Conditioning can be defined as the arrangement of two or more incidences characterized experimentally via separate chronological relationship. Learning takes place at the behavioral, cognitive and neural levels with four crucial phenomena that are caused by conditioning (Kalat, 2011). This paper seeks to explain the meaning of these phenomena and show how they would exhibit themselves in human beings.
The four basic learning phenomena that take place due to conditioning are acquisition, extinction, generalization, and discrimination (Kalat, 2011). Acquisition refers to the advancement of a conditioned reply consequent to conditioned stimulus (CS) and unconditioned stimulus (US) experiments (Kalat, 2011). Extinction on the other hand, is the staging of a particular formerly conditioned stimulus in deficiency of the unconditioned stimulus, which diminishes the formerly displayed conditioned response (Kalat,2011) Generalization is a phenomenon that takes place if, after a certain conditioned stimulus has appeared to extract a conditioned response, an additional test stimulus extracts a similar conditioned response (Kalat,2011) Lastly, discrimination is a learning phenomenon which takes place when a single stimulus extracts one conditioned response and another stimulus extracts either another conditioned response(CR) or no CR at all (Kalat,2011)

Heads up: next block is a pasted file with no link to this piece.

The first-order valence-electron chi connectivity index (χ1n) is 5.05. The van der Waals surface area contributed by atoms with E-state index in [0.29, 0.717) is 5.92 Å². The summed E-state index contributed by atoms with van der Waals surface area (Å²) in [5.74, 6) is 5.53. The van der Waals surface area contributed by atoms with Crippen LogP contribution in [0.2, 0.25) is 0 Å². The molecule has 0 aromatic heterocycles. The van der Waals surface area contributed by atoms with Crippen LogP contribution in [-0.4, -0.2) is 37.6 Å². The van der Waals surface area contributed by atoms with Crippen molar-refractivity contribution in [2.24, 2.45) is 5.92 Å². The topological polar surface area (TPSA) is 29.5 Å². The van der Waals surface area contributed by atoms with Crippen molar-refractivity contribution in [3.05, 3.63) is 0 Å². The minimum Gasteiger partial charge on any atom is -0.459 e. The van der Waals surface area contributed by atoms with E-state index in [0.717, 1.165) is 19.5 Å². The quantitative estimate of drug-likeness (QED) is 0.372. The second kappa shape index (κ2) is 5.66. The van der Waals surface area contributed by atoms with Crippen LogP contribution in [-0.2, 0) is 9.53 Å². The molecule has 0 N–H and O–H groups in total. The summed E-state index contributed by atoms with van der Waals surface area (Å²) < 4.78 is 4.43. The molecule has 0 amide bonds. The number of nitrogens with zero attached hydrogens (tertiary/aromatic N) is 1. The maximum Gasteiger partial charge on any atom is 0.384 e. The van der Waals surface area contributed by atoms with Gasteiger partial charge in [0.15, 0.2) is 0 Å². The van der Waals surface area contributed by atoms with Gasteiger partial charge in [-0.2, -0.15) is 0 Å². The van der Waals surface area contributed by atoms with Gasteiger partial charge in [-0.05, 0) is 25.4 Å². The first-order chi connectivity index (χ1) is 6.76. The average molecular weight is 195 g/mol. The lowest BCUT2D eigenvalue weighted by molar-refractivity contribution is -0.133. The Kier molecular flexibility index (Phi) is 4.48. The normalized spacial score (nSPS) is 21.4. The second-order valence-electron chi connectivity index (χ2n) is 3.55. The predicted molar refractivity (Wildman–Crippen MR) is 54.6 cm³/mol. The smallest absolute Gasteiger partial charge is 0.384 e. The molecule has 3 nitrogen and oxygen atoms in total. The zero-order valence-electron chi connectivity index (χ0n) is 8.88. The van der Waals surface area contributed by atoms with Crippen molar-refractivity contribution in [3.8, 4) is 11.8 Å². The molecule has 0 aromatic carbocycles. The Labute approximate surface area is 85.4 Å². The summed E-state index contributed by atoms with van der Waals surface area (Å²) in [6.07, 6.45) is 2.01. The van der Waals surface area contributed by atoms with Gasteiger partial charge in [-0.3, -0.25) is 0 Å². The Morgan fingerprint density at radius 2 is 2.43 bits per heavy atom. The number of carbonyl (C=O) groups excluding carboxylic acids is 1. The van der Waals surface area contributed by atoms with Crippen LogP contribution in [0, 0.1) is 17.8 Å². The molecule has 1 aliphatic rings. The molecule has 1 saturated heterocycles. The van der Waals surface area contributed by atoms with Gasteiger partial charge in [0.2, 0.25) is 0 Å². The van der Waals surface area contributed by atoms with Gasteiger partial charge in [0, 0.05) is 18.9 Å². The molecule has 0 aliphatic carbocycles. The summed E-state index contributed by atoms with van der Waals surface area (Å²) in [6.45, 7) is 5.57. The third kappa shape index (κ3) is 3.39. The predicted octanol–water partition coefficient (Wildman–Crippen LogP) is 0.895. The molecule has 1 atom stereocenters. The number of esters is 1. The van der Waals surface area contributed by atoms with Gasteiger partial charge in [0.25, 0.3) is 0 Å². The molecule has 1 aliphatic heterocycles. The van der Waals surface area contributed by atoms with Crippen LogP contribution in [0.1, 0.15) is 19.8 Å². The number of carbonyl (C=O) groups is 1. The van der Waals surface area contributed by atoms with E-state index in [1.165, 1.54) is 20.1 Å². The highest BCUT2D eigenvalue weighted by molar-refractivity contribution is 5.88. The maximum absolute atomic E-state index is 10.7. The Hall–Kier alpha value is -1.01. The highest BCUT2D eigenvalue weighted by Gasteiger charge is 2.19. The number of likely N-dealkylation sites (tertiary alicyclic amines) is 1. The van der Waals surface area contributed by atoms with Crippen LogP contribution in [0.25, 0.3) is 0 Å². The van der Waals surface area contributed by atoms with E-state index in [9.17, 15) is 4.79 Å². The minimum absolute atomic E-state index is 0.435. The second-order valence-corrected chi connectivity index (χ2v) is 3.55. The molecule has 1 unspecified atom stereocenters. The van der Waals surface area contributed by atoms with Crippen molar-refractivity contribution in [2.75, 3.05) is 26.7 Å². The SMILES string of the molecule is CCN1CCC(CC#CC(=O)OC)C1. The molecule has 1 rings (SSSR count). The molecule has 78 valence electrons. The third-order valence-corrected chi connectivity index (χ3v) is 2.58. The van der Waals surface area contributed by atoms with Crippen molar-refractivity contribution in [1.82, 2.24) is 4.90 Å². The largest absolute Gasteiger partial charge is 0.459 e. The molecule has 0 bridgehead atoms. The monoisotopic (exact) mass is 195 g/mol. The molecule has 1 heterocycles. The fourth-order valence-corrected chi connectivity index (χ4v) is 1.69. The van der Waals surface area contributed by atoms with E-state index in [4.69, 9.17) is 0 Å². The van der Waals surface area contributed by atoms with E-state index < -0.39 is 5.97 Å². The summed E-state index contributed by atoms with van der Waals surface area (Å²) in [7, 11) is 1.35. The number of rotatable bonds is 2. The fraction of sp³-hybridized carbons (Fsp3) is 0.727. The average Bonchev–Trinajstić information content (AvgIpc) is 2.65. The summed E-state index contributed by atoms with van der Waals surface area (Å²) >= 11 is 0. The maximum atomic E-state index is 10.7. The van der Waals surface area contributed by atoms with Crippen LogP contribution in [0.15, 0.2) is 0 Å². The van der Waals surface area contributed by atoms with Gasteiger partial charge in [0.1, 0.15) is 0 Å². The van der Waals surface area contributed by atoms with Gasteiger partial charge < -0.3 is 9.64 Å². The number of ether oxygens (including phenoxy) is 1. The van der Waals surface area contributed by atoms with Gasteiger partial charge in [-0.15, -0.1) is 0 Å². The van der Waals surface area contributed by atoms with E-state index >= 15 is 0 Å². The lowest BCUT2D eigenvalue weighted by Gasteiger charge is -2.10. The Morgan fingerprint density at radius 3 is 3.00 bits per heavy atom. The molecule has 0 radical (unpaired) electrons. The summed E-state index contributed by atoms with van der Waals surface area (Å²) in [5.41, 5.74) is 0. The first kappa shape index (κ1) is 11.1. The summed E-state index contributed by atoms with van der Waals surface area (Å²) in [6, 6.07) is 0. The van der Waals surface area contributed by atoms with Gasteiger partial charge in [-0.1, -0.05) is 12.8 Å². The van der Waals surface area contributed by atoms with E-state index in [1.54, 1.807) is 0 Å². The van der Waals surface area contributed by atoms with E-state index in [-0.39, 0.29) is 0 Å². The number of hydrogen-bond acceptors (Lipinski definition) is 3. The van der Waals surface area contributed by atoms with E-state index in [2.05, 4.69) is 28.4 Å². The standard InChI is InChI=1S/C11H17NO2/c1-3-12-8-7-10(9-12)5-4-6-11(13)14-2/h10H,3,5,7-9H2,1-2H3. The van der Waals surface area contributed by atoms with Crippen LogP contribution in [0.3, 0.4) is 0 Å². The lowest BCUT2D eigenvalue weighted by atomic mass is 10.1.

Acquisition can be seen to be present in humans for example when one happens to dislikes certain tastes. Extinction can be present in humans when a condition that initially led to reinforcement no longer produces reinforcement (Kalat, 2011) if the aroma of food had been combined with the sound of a bell in school for example, it would induce hunger in a student. If the conditioned stimulus (the bell) is no longer combined with the sound of a bell then the hunger would ultimately die out. Generalization, takes place in humans when an individual reacts similarly to dissimilar magnitudes like color, size, shape and sound (Kalat,2011) Lastly, an example of discrimination in humans is when an individual chooses to tell a story to comrades at a party rather than a church congregation.
How does generalization differ from discrimination?
Discrimination and generalization are behavioral progressions that mutually produce abstract behavior. Discrimination occurs when dissimilar conditions produce dissimilar responses depending on the levels of reinforcement (Mostofsky, 1965). Generalization on the other hand takes place when such dissimilar conditions are unable to generate discriminative operant results (Mostofsky, 1965)
Kalat, J. W. (2011). Introduction to psychology. Belmont, CA: Wadsworth Cengage Learning.
Mostofsky, D. I. (1965). Stimulus generalization. Standford, Calif: Stanford University Press.